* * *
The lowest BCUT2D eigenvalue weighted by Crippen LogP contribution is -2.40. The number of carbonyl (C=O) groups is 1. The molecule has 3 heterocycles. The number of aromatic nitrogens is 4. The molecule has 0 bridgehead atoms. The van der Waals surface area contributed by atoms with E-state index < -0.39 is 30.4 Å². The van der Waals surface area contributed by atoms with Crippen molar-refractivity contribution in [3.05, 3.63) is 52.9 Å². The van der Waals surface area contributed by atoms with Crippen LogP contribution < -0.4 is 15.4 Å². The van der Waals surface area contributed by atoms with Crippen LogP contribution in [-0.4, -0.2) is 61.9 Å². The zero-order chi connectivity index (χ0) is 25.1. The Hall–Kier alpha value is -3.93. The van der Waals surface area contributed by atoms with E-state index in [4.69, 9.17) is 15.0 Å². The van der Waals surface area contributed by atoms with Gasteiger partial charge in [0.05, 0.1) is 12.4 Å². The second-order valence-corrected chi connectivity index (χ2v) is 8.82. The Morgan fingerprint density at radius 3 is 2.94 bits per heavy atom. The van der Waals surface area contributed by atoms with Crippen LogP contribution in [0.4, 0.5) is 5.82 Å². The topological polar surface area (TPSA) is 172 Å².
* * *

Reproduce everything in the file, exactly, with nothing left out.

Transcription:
The lowest BCUT2D eigenvalue weighted by Crippen LogP contribution is -2.40. The number of carbonyl (C=O) groups is 1. The molecule has 3 heterocycles. The number of aromatic nitrogens is 4. The molecule has 0 bridgehead atoms. The van der Waals surface area contributed by atoms with E-state index < -0.39 is 30.4 Å². The van der Waals surface area contributed by atoms with Crippen molar-refractivity contribution in [3.05, 3.63) is 52.9 Å². The van der Waals surface area contributed by atoms with Crippen LogP contribution < -0.4 is 15.4 Å². The van der Waals surface area contributed by atoms with Crippen LogP contribution in [-0.4, -0.2) is 61.9 Å². The zero-order chi connectivity index (χ0) is 25.1. The Hall–Kier alpha value is -3.93. The van der Waals surface area contributed by atoms with E-state index in [4.69, 9.17) is 15.0 Å². The van der Waals surface area contributed by atoms with Gasteiger partial charge in [0.05, 0.1) is 12.4 Å². The second-order valence-corrected chi connectivity index (χ2v) is 8.82. The Morgan fingerprint density at radius 3 is 2.94 bits per heavy atom. The van der Waals surface area contributed by atoms with Crippen LogP contribution in [0.4, 0.5) is 5.82 Å². The topological polar surface area (TPSA) is 172 Å².